OIL PAINTING: Diogenes, 1882
In Waterhouse's painting, Diogenes, the ancient ascetic philosopher who lived in a tub and carried a lantern, looking for an honest man, provides a striking contrast to the attractive young women and their perfectly blooming flowers. According to Angus Trumble, this painting closes the stage in his career when "the meticulous archaeological techniques of Lawrence Alma-Tadema
" influenced the artist. "The treatment of marble in Diogenes, and the faithful reconstruction of the Doric temple architecture in the background (Diogenes' tub was according to tradition borrowed from the Temple of the Mother of the Gods), even the peculiarly Japanese-looking sun-shades, as well as numerous details of costume, were all executed with great care. Moreover, the spatial arrangements, a sunken ledge below street-level beside a flight of steps, as well as the curiosity of the young women, who lean forward to catch a glimpse of the cranky old man, serve to underline his gloomy rejection of the world the better to serve some immediate practical good.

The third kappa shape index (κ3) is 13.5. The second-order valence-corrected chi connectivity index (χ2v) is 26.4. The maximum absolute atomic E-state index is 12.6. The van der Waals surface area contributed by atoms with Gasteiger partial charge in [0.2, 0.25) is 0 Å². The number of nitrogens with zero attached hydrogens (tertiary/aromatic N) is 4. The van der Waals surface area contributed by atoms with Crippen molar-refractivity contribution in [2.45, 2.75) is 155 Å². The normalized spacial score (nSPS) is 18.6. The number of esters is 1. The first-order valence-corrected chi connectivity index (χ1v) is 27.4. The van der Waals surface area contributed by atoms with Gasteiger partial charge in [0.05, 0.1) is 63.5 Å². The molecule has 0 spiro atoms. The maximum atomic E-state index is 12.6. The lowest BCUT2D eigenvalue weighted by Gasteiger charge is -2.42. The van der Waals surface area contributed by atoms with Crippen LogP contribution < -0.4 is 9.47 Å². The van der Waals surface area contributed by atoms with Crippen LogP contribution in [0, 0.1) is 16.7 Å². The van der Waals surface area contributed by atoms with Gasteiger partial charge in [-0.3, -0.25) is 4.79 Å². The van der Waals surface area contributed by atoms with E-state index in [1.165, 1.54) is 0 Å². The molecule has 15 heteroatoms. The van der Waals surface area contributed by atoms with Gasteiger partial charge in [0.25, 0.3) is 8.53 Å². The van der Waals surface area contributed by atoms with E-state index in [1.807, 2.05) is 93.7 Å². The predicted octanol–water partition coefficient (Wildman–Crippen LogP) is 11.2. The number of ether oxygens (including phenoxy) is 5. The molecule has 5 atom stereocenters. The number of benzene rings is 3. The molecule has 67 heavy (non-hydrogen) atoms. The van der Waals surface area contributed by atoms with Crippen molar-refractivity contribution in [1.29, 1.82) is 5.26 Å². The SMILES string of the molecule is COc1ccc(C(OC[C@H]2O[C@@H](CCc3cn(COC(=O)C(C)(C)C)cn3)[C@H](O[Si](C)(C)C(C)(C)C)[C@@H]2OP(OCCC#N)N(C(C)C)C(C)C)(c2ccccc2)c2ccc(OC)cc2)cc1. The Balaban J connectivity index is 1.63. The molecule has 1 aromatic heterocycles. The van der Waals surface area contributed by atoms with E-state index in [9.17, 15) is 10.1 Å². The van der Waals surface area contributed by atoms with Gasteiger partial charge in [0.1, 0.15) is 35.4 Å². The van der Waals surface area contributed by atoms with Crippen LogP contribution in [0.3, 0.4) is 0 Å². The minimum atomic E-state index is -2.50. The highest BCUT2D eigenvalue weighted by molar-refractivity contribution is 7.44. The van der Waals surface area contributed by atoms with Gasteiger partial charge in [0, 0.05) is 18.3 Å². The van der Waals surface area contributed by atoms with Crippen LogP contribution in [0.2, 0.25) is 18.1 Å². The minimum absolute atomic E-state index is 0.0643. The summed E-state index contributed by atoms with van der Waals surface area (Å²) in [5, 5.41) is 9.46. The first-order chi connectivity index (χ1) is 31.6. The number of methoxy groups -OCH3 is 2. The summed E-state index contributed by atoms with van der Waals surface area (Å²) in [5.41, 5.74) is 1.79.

Waterhouse relied on flights of steps to drive a number of his more ambitious compositions in the 1880s, most notably St Eulalia 1885 (London, Tate Britain, Millbank), Mariamne, 1887 (New York, Forbes Magazine Collection) and A flower market, old Rome (Private collection). . . . Henceforth, however, Waterhouse's interest centred more and more on gardens and foliage and figures seated on the ground, among plants and flowers" .